The rule of thumb is that about 87% of the women in a population will have children. In the United States and other industrialized nations the percentage has fallen below that as we move from the first wave of Baby Boomers, born in the 1940s, to the first wave of Gen Xers, born in the 1960s. By the time they were 44, the usual end of a woman's fertile years, about 86% of older Boomer women had children. For older Gen Xers, the number is 81%.
Put another way, almost a fifth of older Gen X women, the "Atari wave" as opposed to the "Nintendo wave" of the '70s, will have no children. Gen Xers are more likely to be educated, and to have more education, than their predecessors. All those years of schooling and career starting eat into baby time. This catches many forty-something women by surprise. Also, as the most divorced-upon generation, the Xers were much slower to marry and have kids than their predecessors were, for fear of screwing their kids up.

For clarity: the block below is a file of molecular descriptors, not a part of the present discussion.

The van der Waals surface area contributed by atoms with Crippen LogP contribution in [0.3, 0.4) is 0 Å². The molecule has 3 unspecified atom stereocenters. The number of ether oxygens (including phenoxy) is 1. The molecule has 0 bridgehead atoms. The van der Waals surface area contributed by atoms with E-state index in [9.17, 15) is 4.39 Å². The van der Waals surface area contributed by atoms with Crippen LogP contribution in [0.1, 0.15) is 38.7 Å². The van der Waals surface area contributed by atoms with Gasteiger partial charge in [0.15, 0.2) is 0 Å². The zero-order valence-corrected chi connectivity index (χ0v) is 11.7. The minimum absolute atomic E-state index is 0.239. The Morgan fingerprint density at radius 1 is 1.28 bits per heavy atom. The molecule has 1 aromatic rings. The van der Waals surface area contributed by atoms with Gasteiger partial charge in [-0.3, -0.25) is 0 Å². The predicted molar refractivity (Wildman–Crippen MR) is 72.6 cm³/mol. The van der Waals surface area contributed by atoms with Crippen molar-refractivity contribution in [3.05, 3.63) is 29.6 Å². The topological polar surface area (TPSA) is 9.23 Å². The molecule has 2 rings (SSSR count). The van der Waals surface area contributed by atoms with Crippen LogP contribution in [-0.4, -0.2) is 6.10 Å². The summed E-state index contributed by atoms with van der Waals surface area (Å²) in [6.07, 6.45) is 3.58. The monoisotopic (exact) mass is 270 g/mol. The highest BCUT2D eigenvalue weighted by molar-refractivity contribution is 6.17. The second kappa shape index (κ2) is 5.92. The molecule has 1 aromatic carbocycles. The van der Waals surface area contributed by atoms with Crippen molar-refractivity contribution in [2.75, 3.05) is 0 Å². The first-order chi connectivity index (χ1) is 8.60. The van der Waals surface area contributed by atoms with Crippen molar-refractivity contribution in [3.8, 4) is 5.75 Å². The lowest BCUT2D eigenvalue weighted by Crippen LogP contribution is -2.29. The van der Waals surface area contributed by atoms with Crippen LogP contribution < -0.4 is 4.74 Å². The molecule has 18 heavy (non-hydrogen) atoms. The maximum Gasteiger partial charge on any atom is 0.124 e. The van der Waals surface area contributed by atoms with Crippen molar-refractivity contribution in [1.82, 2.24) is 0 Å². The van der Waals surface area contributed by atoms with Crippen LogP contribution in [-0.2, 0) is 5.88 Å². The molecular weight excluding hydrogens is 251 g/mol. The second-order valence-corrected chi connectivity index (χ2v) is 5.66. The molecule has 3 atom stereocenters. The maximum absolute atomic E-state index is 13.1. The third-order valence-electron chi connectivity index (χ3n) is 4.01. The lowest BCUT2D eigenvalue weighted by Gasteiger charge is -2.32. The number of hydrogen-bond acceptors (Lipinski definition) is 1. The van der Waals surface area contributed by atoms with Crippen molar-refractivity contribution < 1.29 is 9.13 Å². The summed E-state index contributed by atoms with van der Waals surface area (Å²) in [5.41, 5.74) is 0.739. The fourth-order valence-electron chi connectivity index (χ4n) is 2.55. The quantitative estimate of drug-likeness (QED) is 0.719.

It is too early to know the completed fertility of the Millennials, or even the later wave of Xers. If the increasing numbers of weddings by young Millennials that I get invited to are any indication, though, the rising generation of fertile women may reverse the trend of their "lost generation" predecessors.